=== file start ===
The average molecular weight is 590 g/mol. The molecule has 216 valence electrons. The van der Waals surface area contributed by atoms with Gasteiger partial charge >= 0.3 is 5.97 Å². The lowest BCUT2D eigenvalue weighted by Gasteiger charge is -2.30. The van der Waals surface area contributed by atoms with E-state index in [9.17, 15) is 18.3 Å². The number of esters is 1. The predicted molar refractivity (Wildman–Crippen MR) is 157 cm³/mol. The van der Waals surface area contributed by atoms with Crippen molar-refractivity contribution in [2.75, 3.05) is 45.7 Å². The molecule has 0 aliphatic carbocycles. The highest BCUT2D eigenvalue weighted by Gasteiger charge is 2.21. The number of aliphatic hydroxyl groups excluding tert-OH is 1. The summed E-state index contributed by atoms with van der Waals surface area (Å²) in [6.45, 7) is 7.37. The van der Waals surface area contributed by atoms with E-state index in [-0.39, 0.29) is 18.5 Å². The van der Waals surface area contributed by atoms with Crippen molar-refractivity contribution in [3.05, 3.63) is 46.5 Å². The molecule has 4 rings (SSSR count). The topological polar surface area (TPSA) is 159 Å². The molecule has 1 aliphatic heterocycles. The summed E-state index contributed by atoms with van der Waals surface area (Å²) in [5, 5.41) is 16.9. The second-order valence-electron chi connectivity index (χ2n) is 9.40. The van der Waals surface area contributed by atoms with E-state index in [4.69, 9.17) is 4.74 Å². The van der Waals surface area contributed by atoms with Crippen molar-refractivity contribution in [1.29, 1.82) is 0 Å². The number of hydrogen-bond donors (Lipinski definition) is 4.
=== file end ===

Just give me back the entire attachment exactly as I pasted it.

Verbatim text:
The average molecular weight is 590 g/mol. The molecule has 216 valence electrons. The van der Waals surface area contributed by atoms with Gasteiger partial charge >= 0.3 is 5.97 Å². The lowest BCUT2D eigenvalue weighted by Gasteiger charge is -2.30. The van der Waals surface area contributed by atoms with E-state index in [9.17, 15) is 18.3 Å². The number of esters is 1. The predicted molar refractivity (Wildman–Crippen MR) is 157 cm³/mol. The van der Waals surface area contributed by atoms with Crippen molar-refractivity contribution in [2.75, 3.05) is 45.7 Å². The molecule has 0 aliphatic carbocycles. The highest BCUT2D eigenvalue weighted by Gasteiger charge is 2.21. The number of aliphatic hydroxyl groups excluding tert-OH is 1. The summed E-state index contributed by atoms with van der Waals surface area (Å²) in [6.45, 7) is 7.37. The van der Waals surface area contributed by atoms with E-state index in [-0.39, 0.29) is 18.5 Å². The van der Waals surface area contributed by atoms with Crippen molar-refractivity contribution in [3.05, 3.63) is 46.5 Å². The molecule has 4 rings (SSSR count). The topological polar surface area (TPSA) is 159 Å². The molecule has 1 aliphatic heterocycles. The summed E-state index contributed by atoms with van der Waals surface area (Å²) in [5, 5.41) is 16.9. The second-order valence-electron chi connectivity index (χ2n) is 9.40. The van der Waals surface area contributed by atoms with E-state index in [4.69, 9.17) is 4.74 Å². The van der Waals surface area contributed by atoms with Crippen molar-refractivity contribution in [1.29, 1.82) is 0 Å². The number of hydrogen-bond donors (Lipinski definition) is 4.